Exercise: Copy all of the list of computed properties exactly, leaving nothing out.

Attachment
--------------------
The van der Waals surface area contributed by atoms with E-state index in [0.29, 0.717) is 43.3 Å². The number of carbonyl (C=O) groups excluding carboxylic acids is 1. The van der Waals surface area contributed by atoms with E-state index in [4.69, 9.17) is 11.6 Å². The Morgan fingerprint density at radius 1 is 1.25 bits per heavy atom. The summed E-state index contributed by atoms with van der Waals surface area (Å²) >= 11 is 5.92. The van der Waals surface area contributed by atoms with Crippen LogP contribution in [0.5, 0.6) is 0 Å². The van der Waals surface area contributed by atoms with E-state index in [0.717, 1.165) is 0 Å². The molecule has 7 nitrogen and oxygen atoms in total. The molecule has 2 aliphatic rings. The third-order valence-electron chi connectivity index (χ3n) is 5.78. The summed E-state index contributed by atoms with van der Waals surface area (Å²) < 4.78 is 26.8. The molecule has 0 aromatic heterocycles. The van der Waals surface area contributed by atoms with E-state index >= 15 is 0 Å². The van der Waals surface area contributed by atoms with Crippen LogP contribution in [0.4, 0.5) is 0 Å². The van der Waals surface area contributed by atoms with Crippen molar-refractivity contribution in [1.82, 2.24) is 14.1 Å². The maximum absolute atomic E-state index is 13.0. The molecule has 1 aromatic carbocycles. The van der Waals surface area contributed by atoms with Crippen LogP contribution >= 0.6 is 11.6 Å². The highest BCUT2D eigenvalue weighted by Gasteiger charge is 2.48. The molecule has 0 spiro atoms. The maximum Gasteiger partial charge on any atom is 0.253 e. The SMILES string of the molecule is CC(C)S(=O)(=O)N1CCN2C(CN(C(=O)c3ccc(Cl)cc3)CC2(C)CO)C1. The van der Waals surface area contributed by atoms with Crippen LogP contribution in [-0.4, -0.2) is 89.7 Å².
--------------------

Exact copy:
The van der Waals surface area contributed by atoms with E-state index in [0.29, 0.717) is 43.3 Å². The number of carbonyl (C=O) groups excluding carboxylic acids is 1. The van der Waals surface area contributed by atoms with E-state index in [4.69, 9.17) is 11.6 Å². The Morgan fingerprint density at radius 1 is 1.25 bits per heavy atom. The summed E-state index contributed by atoms with van der Waals surface area (Å²) >= 11 is 5.92. The van der Waals surface area contributed by atoms with Crippen LogP contribution in [0.5, 0.6) is 0 Å². The van der Waals surface area contributed by atoms with E-state index in [0.717, 1.165) is 0 Å². The molecule has 7 nitrogen and oxygen atoms in total. The molecule has 2 aliphatic rings. The third-order valence-electron chi connectivity index (χ3n) is 5.78. The summed E-state index contributed by atoms with van der Waals surface area (Å²) < 4.78 is 26.8. The molecule has 0 aromatic heterocycles. The van der Waals surface area contributed by atoms with E-state index >= 15 is 0 Å². The van der Waals surface area contributed by atoms with Crippen LogP contribution in [0.4, 0.5) is 0 Å². The van der Waals surface area contributed by atoms with Crippen molar-refractivity contribution in [1.82, 2.24) is 14.1 Å². The maximum absolute atomic E-state index is 13.0. The molecule has 1 aromatic carbocycles. The van der Waals surface area contributed by atoms with Crippen LogP contribution >= 0.6 is 11.6 Å². The highest BCUT2D eigenvalue weighted by Gasteiger charge is 2.48. The molecule has 0 spiro atoms. The maximum Gasteiger partial charge on any atom is 0.253 e. The SMILES string of the molecule is CC(C)S(=O)(=O)N1CCN2C(CN(C(=O)c3ccc(Cl)cc3)CC2(C)CO)C1. The van der Waals surface area contributed by atoms with Crippen LogP contribution in [-0.4, -0.2) is 89.7 Å².